Linda Ronstadt

Hummin' to Myself

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AllMusic Review by Aaron Latham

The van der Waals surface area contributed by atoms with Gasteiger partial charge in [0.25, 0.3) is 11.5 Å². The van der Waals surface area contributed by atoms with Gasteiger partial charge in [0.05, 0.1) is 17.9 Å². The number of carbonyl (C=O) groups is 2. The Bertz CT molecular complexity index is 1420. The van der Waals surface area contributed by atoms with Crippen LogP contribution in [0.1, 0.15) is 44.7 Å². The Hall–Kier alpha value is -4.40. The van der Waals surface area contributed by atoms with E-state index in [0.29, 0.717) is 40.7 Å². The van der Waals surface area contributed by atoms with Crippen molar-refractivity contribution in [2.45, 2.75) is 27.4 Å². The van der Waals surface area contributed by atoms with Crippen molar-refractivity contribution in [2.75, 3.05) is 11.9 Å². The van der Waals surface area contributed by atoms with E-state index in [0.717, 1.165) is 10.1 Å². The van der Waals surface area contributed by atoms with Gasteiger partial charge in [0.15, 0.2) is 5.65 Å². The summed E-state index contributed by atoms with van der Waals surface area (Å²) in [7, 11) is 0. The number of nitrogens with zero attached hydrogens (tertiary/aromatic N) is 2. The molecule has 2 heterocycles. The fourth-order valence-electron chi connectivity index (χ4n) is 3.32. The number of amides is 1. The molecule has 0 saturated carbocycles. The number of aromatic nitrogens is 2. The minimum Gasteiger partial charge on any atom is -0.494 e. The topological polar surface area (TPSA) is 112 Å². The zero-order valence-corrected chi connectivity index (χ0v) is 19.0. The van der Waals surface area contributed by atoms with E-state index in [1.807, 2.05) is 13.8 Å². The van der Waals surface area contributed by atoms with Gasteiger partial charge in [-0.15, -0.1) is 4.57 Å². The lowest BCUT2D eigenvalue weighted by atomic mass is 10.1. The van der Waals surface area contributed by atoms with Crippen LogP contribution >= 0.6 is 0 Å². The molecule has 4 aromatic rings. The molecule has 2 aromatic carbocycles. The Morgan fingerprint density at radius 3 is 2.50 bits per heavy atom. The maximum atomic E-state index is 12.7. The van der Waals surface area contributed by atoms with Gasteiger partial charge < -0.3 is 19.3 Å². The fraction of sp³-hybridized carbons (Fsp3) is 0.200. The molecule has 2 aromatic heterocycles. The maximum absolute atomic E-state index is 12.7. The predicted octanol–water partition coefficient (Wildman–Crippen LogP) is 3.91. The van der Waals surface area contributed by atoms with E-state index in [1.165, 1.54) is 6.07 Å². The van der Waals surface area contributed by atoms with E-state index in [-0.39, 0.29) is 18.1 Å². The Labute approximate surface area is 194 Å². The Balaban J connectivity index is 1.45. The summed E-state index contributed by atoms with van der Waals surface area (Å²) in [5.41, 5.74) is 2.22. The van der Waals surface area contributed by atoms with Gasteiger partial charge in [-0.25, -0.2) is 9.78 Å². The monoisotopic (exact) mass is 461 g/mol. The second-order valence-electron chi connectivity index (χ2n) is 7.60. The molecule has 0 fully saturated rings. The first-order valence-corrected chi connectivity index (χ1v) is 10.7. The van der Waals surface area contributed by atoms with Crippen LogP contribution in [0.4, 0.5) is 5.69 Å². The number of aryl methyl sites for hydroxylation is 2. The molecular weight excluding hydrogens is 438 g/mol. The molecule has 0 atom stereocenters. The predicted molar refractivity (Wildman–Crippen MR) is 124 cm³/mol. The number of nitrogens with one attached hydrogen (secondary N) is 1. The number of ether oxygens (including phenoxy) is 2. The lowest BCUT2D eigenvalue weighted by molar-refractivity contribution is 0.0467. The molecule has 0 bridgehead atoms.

Beginning with her 1983 album What's New, Linda Ronstadt broke away from the pop/rock world and collaborated with Nelson Riddle on a trilogy of traditional pop standards that were confidently performed and well-received. Riddle's satiny arrangements swirled around Ronstadt's rich voice as she played the kind of demure chanteuse who might have been headlining at a fashionable nightclub back in the day. The albums were lush and beautifully crafted but by the third album the formula had become tired and the novelty had worn thin. Twenty years later another fading rocker, Rod Stewart, recorded his own highly successful standards trilogy and perhaps it was his success that spurred Ronstadt to revisit the traditional pop catalog once again. Hummin' to Myself is basically a throwback to her albums that were throwbacks when first recorded. This time around Ronstadt and arranger Alan Broadbent dispense with the full orchestra in favor of a smaller big band-style combo and this setting actually works in her favor. As a rock vocalist, Ronstadt could growl with the best and there was a certain spark in songs like "Get Closer" that let a listener know that this pretty woman had a slightly naughty side. That spark was appropriately missing from the Riddle albums and with Hummin' she has a chance to incorporate a little of her rock bawdiness into her selection of standards. She does this to perfection on "Never Will I Marry," as Frank Loesser's jazzy tune showcases a performance that is sassy and one of Ronstadt's best covers. To a lesser extent, the title track and "Get Out of Town" have some zest to them, but even with the lighter arrangements, her reliance on ballads like "Cry Me a River" and "I'll Be Seeing You" take up the majority of space and bog down the disc. Even her down-tempo version of "Miss Otis Regrets" completely stifles the song's comedic, yet tragic, story line. Ronstadt was on to something when she dispensed with Riddle's orchestrations in favor of Broadbent's big-band arrangements, but the spunk shown in a few tunes isn't enough to fully carry the disc. However, with its different approach Hummin' to Myself is quite possibly Linda Ronstadt's most successful standards outing.

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